But Mary understood.
When you open the dust jacket (I'm writing based upon an F & G.) it reveals a delightful depiction of Mary and the unique gateway to her home across the spine to the flap folds. It's meaningful to have her first creature depicted as an element on the front. The bright red text is reflective of the red accents found in Mary's actual home and yard. The extra touches in her scarf and the dogs' collars are good design choices. On the title page a close up of the being's legs are shown with Sassafras, stick in mouth, gazing upward. Wildflowers are clustered around the statue's feet.
The following double page spread begins the narrative on the right with the verso on the left. All of the illustrations by the Kuglers are rendered
in traditional watercolor with digital painting, collage, and vintage papers.
Visual sizes shift according to the story but most span across two pages. The color choices and perspective convey mood and emotion with much affection. The matte-finished paper allows for a texture in many of the illustrations like that used by Mary in her art.
At one point readers need to move the book to view a vertical image which is breathtaking. I remembering gasping the first time I saw it. The final two pictures of Mary's home, one at night with the gate closed and the either during the day with the gate open, are a pictorial tribute to an amazing woman and her creativity.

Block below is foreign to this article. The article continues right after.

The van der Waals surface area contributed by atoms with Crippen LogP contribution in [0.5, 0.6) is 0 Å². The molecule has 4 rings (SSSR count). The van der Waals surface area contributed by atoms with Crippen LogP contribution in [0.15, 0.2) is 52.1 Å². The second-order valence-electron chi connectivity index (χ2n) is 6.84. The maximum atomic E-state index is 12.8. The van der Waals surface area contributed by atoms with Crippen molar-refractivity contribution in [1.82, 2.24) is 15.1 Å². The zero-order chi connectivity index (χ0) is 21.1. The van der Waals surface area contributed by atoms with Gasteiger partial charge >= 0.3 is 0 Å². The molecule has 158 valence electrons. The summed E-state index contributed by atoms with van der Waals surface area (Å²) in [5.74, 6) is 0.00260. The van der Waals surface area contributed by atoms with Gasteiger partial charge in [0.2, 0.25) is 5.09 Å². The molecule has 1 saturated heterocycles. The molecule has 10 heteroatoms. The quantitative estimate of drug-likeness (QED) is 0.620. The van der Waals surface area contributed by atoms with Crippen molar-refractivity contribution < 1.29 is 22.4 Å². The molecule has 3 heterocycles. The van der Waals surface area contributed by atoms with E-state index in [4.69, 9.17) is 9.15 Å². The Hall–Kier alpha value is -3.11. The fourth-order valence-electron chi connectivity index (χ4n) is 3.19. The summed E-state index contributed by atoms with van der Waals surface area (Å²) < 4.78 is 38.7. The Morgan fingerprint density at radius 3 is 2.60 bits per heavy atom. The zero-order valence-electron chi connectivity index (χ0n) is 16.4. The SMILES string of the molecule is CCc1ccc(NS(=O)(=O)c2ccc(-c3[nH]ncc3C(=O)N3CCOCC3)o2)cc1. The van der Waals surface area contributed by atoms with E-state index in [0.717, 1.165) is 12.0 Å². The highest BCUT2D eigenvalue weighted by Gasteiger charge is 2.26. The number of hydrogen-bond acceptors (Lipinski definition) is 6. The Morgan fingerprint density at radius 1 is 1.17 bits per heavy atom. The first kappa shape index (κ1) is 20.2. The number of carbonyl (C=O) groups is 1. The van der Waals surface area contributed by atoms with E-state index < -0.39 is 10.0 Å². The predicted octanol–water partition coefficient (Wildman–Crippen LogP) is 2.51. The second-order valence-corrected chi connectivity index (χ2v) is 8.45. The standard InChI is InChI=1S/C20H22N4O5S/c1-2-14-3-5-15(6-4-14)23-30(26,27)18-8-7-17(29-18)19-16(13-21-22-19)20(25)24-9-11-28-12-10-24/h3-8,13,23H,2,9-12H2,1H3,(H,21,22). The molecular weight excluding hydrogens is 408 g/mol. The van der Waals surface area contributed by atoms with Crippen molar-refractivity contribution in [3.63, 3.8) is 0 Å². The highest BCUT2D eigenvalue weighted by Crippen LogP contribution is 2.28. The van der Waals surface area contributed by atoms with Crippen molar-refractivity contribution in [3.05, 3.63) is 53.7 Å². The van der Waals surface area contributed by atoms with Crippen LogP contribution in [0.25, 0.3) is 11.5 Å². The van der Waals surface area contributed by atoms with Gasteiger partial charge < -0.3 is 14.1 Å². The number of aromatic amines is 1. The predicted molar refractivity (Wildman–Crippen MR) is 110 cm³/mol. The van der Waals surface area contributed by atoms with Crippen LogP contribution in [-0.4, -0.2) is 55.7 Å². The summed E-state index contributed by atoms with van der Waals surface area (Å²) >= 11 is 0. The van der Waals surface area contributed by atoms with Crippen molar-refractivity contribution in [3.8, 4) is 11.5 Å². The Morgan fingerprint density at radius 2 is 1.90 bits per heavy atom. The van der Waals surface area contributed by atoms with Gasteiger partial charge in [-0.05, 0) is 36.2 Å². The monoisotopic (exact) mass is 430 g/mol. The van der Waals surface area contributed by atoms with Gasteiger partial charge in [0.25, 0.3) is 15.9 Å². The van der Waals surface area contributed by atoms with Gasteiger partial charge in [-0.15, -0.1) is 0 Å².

One of my favorite illustrations is after Mary finishes her first sculpture. The creature is in the left corner, back to the reader, as if peering down at Mary and Sassafras. Both look up at it thoughtfully; making a decision. Off to the right Basil is dragging the wagon into view, ready for another adventure. Green is a predominant color with the woods in the background.
In Mary's Garden written and illustrated by Tina Kugler and Carson Kugler is a striking example of an excellent nonfiction picture book biography. It features a woman who followed her passion with intention. It gives readers permission to dream and dream big as did Mary Nohl. I have a feeling this is going to enrich every single reader.
For more information on Tina Kugler and Carson Kugler please follow the links attached to their names which take you to their website or blog. From each of these you can navigate to other online venues for their work; one of which is Studio Kugler. The Kuglers created an image at Celebri-Dots. The cover was revealed at author and teacher librarian, Carter Higgins' blog, Design of the Picture Book. You can see both the front and the back. Teacher librarian extraordinaire, John Schumacher, highlighted the book trailer on his blog, Watch. Connect. Read. along with a wonderful interview of both Tina and Carson Kugler. Today super and busy librarian, Matthew C. Winner featured the Kuglers in a fun conversation on his Let's Get Busy Podcast. I hope you find this article, 'In Mary's Garden' imagines young Mary Nohl creating her artistic world, as interesting as I did.
Update: There is now a downloadable Teacher's Guide and Activities. July 28, 2015. UPDATE: Tina Kugler is interviewed at KidLitArtists on June 20, 2016.